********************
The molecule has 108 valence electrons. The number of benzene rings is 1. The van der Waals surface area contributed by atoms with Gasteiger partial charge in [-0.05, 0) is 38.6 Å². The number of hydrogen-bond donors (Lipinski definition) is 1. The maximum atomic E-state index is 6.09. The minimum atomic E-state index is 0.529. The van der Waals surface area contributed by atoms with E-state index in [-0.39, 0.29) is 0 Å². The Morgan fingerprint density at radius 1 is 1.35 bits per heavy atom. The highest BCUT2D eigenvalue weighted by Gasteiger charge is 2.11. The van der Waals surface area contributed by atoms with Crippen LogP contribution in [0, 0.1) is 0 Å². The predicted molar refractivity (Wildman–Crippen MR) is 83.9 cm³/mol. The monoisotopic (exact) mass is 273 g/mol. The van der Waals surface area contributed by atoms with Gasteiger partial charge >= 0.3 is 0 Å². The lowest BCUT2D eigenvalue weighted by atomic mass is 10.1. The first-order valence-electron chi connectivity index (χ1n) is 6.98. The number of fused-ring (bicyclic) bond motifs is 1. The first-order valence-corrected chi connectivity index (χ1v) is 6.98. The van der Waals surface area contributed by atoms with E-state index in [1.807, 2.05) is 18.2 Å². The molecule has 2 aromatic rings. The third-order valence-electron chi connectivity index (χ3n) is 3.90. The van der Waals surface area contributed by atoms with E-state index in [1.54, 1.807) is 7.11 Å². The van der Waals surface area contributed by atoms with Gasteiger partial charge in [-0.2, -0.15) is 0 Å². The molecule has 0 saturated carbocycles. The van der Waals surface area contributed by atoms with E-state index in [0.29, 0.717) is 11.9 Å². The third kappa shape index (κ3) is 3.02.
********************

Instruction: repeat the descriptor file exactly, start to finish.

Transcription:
The molecule has 108 valence electrons. The number of benzene rings is 1. The van der Waals surface area contributed by atoms with Gasteiger partial charge in [-0.05, 0) is 38.6 Å². The number of hydrogen-bond donors (Lipinski definition) is 1. The maximum atomic E-state index is 6.09. The minimum atomic E-state index is 0.529. The van der Waals surface area contributed by atoms with E-state index in [-0.39, 0.29) is 0 Å². The Morgan fingerprint density at radius 1 is 1.35 bits per heavy atom. The highest BCUT2D eigenvalue weighted by Gasteiger charge is 2.11. The van der Waals surface area contributed by atoms with Crippen LogP contribution in [0, 0.1) is 0 Å². The predicted molar refractivity (Wildman–Crippen MR) is 83.9 cm³/mol. The monoisotopic (exact) mass is 273 g/mol. The van der Waals surface area contributed by atoms with Gasteiger partial charge >= 0.3 is 0 Å². The lowest BCUT2D eigenvalue weighted by atomic mass is 10.1. The first-order valence-electron chi connectivity index (χ1n) is 6.98. The number of fused-ring (bicyclic) bond motifs is 1. The first-order valence-corrected chi connectivity index (χ1v) is 6.98. The van der Waals surface area contributed by atoms with E-state index in [1.807, 2.05) is 18.2 Å². The molecule has 2 aromatic rings. The third-order valence-electron chi connectivity index (χ3n) is 3.90. The van der Waals surface area contributed by atoms with E-state index in [1.54, 1.807) is 7.11 Å². The van der Waals surface area contributed by atoms with Gasteiger partial charge in [-0.2, -0.15) is 0 Å². The molecule has 0 saturated carbocycles. The van der Waals surface area contributed by atoms with E-state index in [0.29, 0.717) is 11.9 Å². The third kappa shape index (κ3) is 3.02.